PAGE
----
The mongo schema library for clojure with the embarrassing name
Fetching latest commit…
Cannot retrieve the latest commit at this time.
Failed to load latest commit information.



Latest Version: 0.1.2

Practice safe mongo! A mongo schema library with two features of note:

  1. Validators for field types, including enumerable field types and BSON ObjectIds, and
  2. A model macro and functions to shortcut the validation and creation/updating/deletion of data


Include in your lein :dependencies

[schemongo "0.1.2"]

This will resolve the dependencies on congomongo and clojure 1.3.0


(ns quickstart
  (:require [schemongo.models :as models]))

; Declare a schema like this:

(def user-schema [
  [:username :str]
  [:passwordhash :str]
  [:salt :str]])

; Then, create CRUD functions using model:

(model "user" :users user-schema)

Now you can use these functions:

(fetch-user objectid)
(create-user! data)
(update-user! user data)
(delete-user! user)

For create and update, the output is an error tuple (the error is skipped for fetch, nil is just returned). Here's a contrived example:

(let [
      [usr err] (create-user! {:username "Username"
                               :passwordhash "No functional validations, just types"
                               :salt "Some salt"})]
       ; Check that usr is not nil, or that err is.

       (if (nil? err)
         (update-user! usr {:username "Otherusername"}))


If you use only one part of this library, use this one (because it provides validations implicitly)

(model name coll schema)

Creates CRUD functions for a model named name, stored in coll and validated against schema

(model "user" :users user-schema)


This module contains and exports validation functions for all supported types, and packaged validation of data (as a hash-map) against a defined schema.

A schema is a vector of entries in the following format: [name type & args]. Examples:

[[:intval :int]
 [:strval :str]
 [:enumval :enum ["a" "b" "c"]]
 [:user :foreign :users]]

(validate-field value field type)
(validate-field value field type & args)

Validate value for field as a type, with args as arguments to the validator. Returns [true nil] if successful and [nil error message] if not.

(validate-data data schema)

Validate all fields of data against schema. Strips any fields not in schema from data. Returns [true nil] if successful and [nil error message] if not.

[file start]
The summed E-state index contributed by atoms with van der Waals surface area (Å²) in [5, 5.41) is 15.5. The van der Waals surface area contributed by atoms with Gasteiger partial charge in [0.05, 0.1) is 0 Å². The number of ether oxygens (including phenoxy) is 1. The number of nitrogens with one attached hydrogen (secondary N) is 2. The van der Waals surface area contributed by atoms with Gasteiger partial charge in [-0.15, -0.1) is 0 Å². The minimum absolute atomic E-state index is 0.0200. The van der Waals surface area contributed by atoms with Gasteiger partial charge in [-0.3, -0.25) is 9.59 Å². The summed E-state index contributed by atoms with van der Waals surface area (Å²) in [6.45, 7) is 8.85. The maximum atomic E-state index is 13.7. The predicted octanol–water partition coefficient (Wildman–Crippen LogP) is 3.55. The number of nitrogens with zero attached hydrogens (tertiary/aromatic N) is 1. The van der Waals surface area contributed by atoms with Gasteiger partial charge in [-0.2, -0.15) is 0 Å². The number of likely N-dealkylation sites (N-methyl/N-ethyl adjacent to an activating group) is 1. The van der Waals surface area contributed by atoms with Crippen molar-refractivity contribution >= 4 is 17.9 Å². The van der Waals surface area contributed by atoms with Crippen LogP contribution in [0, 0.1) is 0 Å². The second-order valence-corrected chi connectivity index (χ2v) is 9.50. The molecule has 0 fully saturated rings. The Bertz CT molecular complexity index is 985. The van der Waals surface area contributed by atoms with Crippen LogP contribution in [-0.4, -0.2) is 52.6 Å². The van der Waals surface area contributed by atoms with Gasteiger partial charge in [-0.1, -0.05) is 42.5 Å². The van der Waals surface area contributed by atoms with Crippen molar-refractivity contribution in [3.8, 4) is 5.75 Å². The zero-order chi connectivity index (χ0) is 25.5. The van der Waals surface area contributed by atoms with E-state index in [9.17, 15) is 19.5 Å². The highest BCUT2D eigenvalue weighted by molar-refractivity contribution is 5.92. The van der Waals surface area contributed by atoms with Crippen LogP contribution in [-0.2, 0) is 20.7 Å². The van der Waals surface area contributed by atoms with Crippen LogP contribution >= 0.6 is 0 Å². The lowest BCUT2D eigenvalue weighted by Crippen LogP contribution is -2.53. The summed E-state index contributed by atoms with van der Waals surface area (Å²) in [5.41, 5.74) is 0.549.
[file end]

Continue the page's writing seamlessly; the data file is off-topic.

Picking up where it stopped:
Will fail on the first invalid field.

Validators included:

Basic Types

:str, :int, :float, :bool

[:strval :str]

Assert that the type of the given data is present, and as given.

:str?, :int?, :float?, :bool?

[:bool_or_nil_val :bool?]

Same as above, but will accept nil/unset values for these fields


:enum, :enum?

(def members ["a", "b", "c"])

; Example schema
[:enumfield :enum members]

Ensure that the given data is a member. :enum? will also accept an empty value.

:enum-many, :enum-many?

[:enum_many_field :enum-many members]

Ensure the input is a collection, with each element present in the member vector. :enum-many? will also accept an empty value.


This is a bit weird, don't rely on it. Use a proper date type, this is just for storage purposes.

Dates and times as vectors.

:date, :date?

Ensure that the given data is a list of three integers representing year, month, day. Year is in range 1900-2100, Month is in range 1-12 inclusive, Day is in range 1-31 inclusive. :date? will accept a nil as well.

Does not challenge putting too many days in a month, so don't rely on it.

:time, :time?

Ensure that the given data is a list of three integers representing hour, minute, second, checking for the obvious ranges of 0-23, 0-59, 0-59 respectively. :time? will accept a nil/unset as well.


:foreign, :foreign?

(def coll :users)

; Example schema entry
[:owner :foreign :users]

:foreign will accept an ObjectId referring to an entry in another (or the same) collection, and perform a query to ensure that it exists. :foreign? will accept a nil as well.

:many, :many?

[:owners :many :users]

Will accept a collection of ObjectIds and verify that they exist. Both are actually the same, this time, and will return true for empty/nils.

Custom Validators


(defn validate-int-in-range [d n1 n2]
   (validators/validate-int n1)
   (validators/validate-int n2)
   (validators/validate-int d)
   (>= d n1)
   (<= d n2)))

[:number_from_one_to_ten :custom validate-int-in-range 1 10]

Give it a function, and any extra arguments to pass to the function, and it will ensure that function returns true before writing to the database.


0.1.2 - Initial public release


Licensed under the MIT License